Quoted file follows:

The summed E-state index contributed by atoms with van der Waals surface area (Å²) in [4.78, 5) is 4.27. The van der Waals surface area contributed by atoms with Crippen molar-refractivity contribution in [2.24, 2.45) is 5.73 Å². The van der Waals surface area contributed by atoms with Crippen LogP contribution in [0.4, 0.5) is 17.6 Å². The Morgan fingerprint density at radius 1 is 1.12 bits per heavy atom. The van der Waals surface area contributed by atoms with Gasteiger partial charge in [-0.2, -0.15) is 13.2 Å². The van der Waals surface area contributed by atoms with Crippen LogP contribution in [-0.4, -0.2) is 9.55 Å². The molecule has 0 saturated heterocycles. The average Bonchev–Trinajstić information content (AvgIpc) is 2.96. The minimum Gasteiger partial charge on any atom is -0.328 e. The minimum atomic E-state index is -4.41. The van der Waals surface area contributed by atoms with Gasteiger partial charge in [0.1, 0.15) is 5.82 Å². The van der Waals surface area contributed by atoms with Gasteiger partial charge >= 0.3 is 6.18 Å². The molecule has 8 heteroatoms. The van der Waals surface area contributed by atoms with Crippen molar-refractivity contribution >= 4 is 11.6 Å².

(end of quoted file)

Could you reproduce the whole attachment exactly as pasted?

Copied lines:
The summed E-state index contributed by atoms with van der Waals surface area (Å²) in [4.78, 5) is 4.27. The van der Waals surface area contributed by atoms with Crippen molar-refractivity contribution in [2.24, 2.45) is 5.73 Å². The van der Waals surface area contributed by atoms with Crippen LogP contribution in [0.4, 0.5) is 17.6 Å². The Morgan fingerprint density at radius 1 is 1.12 bits per heavy atom. The van der Waals surface area contributed by atoms with Gasteiger partial charge in [-0.2, -0.15) is 13.2 Å². The van der Waals surface area contributed by atoms with Crippen LogP contribution in [-0.4, -0.2) is 9.55 Å². The molecule has 0 saturated heterocycles. The average Bonchev–Trinajstić information content (AvgIpc) is 2.96. The minimum Gasteiger partial charge on any atom is -0.328 e. The minimum atomic E-state index is -4.41. The van der Waals surface area contributed by atoms with Gasteiger partial charge in [0.1, 0.15) is 5.82 Å². The van der Waals surface area contributed by atoms with Gasteiger partial charge >= 0.3 is 6.18 Å². The molecule has 8 heteroatoms. The van der Waals surface area contributed by atoms with Crippen molar-refractivity contribution >= 4 is 11.6 Å².